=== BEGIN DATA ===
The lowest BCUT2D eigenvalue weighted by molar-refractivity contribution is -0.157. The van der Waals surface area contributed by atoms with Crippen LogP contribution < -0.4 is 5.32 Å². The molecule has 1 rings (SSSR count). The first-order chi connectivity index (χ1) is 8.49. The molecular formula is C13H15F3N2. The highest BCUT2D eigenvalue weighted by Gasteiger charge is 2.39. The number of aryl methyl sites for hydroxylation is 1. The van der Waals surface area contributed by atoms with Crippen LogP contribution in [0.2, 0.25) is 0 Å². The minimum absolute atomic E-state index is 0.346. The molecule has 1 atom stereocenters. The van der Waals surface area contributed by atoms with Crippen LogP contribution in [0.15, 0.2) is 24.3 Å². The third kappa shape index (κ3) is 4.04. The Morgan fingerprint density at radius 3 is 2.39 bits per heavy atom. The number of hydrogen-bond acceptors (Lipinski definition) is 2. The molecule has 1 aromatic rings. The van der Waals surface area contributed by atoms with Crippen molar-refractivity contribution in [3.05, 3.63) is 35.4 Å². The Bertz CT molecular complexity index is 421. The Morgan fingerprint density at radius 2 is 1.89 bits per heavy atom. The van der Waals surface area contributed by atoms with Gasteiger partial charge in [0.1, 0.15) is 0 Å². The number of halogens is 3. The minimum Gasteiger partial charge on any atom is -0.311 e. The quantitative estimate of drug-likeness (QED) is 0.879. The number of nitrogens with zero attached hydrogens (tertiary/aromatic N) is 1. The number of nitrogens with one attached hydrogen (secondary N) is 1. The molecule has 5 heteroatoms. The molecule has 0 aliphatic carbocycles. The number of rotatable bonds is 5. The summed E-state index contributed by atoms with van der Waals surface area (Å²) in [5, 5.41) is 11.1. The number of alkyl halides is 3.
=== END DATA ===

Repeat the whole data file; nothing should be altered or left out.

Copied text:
The lowest BCUT2D eigenvalue weighted by molar-refractivity contribution is -0.157. The van der Waals surface area contributed by atoms with Crippen LogP contribution < -0.4 is 5.32 Å². The molecule has 1 rings (SSSR count). The first-order chi connectivity index (χ1) is 8.49. The molecular formula is C13H15F3N2. The highest BCUT2D eigenvalue weighted by Gasteiger charge is 2.39. The number of aryl methyl sites for hydroxylation is 1. The van der Waals surface area contributed by atoms with Crippen LogP contribution in [0.2, 0.25) is 0 Å². The minimum absolute atomic E-state index is 0.346. The molecule has 1 atom stereocenters. The van der Waals surface area contributed by atoms with Crippen LogP contribution in [0.15, 0.2) is 24.3 Å². The third kappa shape index (κ3) is 4.04. The Morgan fingerprint density at radius 3 is 2.39 bits per heavy atom. The number of hydrogen-bond acceptors (Lipinski definition) is 2. The molecule has 1 aromatic rings. The van der Waals surface area contributed by atoms with Crippen molar-refractivity contribution in [3.05, 3.63) is 35.4 Å². The Bertz CT molecular complexity index is 421. The Morgan fingerprint density at radius 2 is 1.89 bits per heavy atom. The van der Waals surface area contributed by atoms with Gasteiger partial charge in [0.1, 0.15) is 0 Å². The number of halogens is 3. The minimum Gasteiger partial charge on any atom is -0.311 e. The quantitative estimate of drug-likeness (QED) is 0.879. The number of nitrogens with zero attached hydrogens (tertiary/aromatic N) is 1. The number of nitrogens with one attached hydrogen (secondary N) is 1. The molecule has 5 heteroatoms. The molecule has 0 aliphatic carbocycles. The number of rotatable bonds is 5. The summed E-state index contributed by atoms with van der Waals surface area (Å²) in [5, 5.41) is 11.1. The number of alkyl halides is 3.